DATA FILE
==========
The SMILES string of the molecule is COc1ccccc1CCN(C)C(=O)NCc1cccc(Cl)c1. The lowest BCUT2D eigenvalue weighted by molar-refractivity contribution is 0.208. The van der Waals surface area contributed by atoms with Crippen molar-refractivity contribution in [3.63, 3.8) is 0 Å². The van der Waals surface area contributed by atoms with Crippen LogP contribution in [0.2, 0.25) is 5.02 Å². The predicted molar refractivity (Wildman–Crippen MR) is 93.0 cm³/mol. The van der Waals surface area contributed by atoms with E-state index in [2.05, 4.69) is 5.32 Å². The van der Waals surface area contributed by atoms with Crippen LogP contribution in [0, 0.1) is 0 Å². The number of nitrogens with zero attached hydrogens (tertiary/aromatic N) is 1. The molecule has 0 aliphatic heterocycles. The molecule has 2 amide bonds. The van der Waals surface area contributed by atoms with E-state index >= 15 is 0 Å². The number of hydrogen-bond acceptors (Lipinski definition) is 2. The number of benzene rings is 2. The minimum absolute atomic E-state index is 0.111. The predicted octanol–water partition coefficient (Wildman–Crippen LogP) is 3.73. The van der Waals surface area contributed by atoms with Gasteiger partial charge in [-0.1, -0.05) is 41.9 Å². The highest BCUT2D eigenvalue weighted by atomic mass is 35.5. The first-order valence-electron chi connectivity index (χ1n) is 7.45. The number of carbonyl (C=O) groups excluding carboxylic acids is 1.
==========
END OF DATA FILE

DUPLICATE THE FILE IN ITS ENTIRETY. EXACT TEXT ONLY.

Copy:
The SMILES string of the molecule is COc1ccccc1CCN(C)C(=O)NCc1cccc(Cl)c1. The lowest BCUT2D eigenvalue weighted by molar-refractivity contribution is 0.208. The van der Waals surface area contributed by atoms with Crippen molar-refractivity contribution in [3.63, 3.8) is 0 Å². The van der Waals surface area contributed by atoms with Crippen LogP contribution in [0.2, 0.25) is 5.02 Å². The predicted molar refractivity (Wildman–Crippen MR) is 93.0 cm³/mol. The van der Waals surface area contributed by atoms with E-state index in [2.05, 4.69) is 5.32 Å². The van der Waals surface area contributed by atoms with Crippen LogP contribution in [0, 0.1) is 0 Å². The number of nitrogens with zero attached hydrogens (tertiary/aromatic N) is 1. The molecule has 0 aliphatic heterocycles. The molecule has 2 amide bonds. The van der Waals surface area contributed by atoms with E-state index >= 15 is 0 Å². The number of hydrogen-bond acceptors (Lipinski definition) is 2. The number of benzene rings is 2. The minimum absolute atomic E-state index is 0.111. The predicted octanol–water partition coefficient (Wildman–Crippen LogP) is 3.73. The van der Waals surface area contributed by atoms with Gasteiger partial charge in [-0.1, -0.05) is 41.9 Å². The highest BCUT2D eigenvalue weighted by atomic mass is 35.5. The first-order valence-electron chi connectivity index (χ1n) is 7.45. The number of carbonyl (C=O) groups excluding carboxylic acids is 1.